Corona Chaos On Our Highways
Soon after Prime Minister Narendra Modi announced the 21 days shutdown, there was a huge rush of people going out to buy supplies. And such was the panic buying that the government had to come out with a clarification saying all groceries, household items of everyday use, medicines, etc, are exempt from the shutdown. This obviously means that the trucks transporting such essential goods are also exempt from the 'Corona Closedown".
But sadly, the reality on our highways is somewhat different as there is a lot of confusion about what can move and what cannot. The lack of proper planning and communication has put the transporters into a big turmoil and the problems being faced include-
1) Several states have shut their borders and are not allowing out of state vehicles including trucks carrying essential goods to enter. Some states are permitting passage but the truck drivers allege that there is still a lot of harassment by the police at checkposts with many demanding 'passage money' or bribes.
2) Even if trucks carrying goods are let through, what happens once they have dropped off their goods in a market or warehouse. The vehicles are now empty and need to return to go and collect other goods. But because they are empty and not carrying any essential goods, the police are not allowing them to move. And this is happening because there is no clear instruction saying that even if a truck is empty and is on its way to pick up supplies, it should be allowed to move.
3) Almost all highway dhabas and restaurants have shut down after the lockdown and the truckers are finding it very difficult to find food. They are dependent on locals or social workers to feed them, but there is no certainty of this. And when you are doing an important job like driving a truck with essential items, you don't want to feel like a beggar going around asking for food. The Road Transport and Highways minister Nitin Gadkari has asked NHAI (National Highways Authority of India) and toll operators across National Highways to provide food, water and other necessary support to the truck drivers and migrant workers too. But there is no clarity on how this will be done. Gadkari has also given instructions to suspend toll on all National Highways.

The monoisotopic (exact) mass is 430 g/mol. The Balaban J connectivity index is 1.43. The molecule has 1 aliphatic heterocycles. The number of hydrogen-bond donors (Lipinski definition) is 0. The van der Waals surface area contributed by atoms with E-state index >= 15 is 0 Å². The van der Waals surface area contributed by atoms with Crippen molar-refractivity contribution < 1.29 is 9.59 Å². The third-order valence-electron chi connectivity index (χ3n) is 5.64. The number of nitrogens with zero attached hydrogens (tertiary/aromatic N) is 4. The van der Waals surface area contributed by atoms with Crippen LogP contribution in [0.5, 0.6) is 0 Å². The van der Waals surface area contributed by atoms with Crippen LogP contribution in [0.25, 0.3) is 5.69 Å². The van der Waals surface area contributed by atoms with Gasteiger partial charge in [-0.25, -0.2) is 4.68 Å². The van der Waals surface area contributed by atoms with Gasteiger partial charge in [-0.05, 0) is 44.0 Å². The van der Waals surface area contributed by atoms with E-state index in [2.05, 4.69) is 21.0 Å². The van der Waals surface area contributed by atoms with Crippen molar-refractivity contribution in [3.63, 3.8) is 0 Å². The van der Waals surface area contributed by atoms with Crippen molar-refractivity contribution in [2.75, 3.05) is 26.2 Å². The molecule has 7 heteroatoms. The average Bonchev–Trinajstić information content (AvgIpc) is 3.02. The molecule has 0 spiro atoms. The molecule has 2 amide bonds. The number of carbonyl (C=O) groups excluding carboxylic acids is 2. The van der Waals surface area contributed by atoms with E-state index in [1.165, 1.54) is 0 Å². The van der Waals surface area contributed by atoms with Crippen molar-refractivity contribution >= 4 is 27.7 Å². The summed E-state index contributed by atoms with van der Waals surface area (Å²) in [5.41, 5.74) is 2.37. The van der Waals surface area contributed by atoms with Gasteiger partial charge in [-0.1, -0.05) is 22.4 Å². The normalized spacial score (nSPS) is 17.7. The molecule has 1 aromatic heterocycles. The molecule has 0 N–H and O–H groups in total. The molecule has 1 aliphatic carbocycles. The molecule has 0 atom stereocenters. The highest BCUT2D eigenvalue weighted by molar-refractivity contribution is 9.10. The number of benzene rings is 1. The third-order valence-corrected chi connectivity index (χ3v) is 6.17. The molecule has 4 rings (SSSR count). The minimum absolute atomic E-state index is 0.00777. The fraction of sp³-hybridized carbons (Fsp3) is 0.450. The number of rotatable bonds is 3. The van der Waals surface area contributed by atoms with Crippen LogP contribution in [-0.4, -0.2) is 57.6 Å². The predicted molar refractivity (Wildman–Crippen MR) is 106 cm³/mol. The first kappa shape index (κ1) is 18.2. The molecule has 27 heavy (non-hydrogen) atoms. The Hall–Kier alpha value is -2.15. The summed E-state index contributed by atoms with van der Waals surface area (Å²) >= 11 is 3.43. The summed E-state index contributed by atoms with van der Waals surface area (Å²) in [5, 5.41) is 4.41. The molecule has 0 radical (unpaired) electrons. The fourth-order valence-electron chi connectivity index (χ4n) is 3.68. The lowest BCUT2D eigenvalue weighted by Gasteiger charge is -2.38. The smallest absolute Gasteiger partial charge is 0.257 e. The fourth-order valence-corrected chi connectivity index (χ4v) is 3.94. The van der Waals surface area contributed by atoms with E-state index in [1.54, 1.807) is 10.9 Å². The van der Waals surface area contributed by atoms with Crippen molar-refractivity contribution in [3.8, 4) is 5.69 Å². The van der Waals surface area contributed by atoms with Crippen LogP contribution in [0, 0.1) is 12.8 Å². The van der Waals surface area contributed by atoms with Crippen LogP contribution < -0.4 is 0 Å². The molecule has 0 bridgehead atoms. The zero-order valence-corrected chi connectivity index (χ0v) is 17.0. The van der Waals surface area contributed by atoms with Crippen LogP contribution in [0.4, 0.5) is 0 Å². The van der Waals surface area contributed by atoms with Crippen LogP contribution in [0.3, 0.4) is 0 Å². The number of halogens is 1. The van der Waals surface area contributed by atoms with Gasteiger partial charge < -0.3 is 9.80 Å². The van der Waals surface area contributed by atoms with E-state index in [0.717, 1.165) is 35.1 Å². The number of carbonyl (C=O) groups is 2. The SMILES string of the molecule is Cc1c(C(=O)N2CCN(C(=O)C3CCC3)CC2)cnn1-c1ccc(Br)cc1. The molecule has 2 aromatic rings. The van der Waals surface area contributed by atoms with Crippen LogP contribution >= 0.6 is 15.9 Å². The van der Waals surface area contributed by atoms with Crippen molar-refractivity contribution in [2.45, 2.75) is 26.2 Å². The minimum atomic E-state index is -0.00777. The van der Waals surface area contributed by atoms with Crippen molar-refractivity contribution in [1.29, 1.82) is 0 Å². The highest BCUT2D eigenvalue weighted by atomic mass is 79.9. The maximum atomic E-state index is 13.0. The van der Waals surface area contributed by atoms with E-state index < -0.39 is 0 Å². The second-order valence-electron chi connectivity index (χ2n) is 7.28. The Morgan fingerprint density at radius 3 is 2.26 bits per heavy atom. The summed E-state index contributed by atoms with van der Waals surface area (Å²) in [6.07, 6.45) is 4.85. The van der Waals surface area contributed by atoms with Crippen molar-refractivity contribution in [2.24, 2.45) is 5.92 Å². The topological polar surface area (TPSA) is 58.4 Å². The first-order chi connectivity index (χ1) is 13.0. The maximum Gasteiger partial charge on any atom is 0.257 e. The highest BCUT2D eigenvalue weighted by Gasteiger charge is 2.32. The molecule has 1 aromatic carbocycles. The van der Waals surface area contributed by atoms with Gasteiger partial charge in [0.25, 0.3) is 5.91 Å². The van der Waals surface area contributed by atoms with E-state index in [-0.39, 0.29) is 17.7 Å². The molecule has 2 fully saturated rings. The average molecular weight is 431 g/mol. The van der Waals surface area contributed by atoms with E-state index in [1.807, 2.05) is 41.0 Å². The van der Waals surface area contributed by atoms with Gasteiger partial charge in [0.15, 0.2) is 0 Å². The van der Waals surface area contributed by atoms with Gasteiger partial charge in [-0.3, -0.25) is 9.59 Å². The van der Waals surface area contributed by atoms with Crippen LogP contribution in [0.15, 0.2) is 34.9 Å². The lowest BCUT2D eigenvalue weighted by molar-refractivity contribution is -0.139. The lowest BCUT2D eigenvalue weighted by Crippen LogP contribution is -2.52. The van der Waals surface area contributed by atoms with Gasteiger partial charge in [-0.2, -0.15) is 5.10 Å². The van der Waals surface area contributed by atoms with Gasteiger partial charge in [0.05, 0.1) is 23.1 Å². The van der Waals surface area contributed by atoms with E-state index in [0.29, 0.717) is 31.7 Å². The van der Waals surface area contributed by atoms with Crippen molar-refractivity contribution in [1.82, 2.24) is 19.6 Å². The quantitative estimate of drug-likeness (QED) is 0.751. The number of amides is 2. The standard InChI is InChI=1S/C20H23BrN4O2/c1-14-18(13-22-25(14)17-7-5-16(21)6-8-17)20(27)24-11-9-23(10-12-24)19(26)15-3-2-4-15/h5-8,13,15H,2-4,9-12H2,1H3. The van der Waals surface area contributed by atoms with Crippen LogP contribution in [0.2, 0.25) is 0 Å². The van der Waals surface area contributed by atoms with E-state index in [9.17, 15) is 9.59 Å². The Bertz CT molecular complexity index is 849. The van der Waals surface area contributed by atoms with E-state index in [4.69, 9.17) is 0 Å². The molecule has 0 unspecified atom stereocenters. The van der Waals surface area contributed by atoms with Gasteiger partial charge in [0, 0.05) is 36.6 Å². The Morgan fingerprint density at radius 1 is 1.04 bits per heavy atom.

4) Flat tyres are a part and parcel of any truck driver's journey, but they are facing a big problem now as most puncture repair shops have shut because their owners and operators have migrated back to their towns or villages. There are reports that many fuel stations are also closed on the highways.
5) The truck drivers can drive their vehicles, but they need workers to help load and unload their vehicles. The number of workers available has also reduced substantially as most of them are migrants and have left to return to their homes.
6) The life of an Indian truck driver is full of hardships, but the difficulties have multiplied after this lockdown, which came as a sudden shock for them. They had no time to prepare or anything and as a result, many of them have just deserted or parked their trucks by the sides of highways and simply walked away. It is estimated that some six lakh trucks are presently stranded on our highways.
While the government continues to promise that the supply of essential goods will not stop, logic suggests that with the transport getting affected, their delivery will surely suffer. Hopefully, something will be done soon to address this.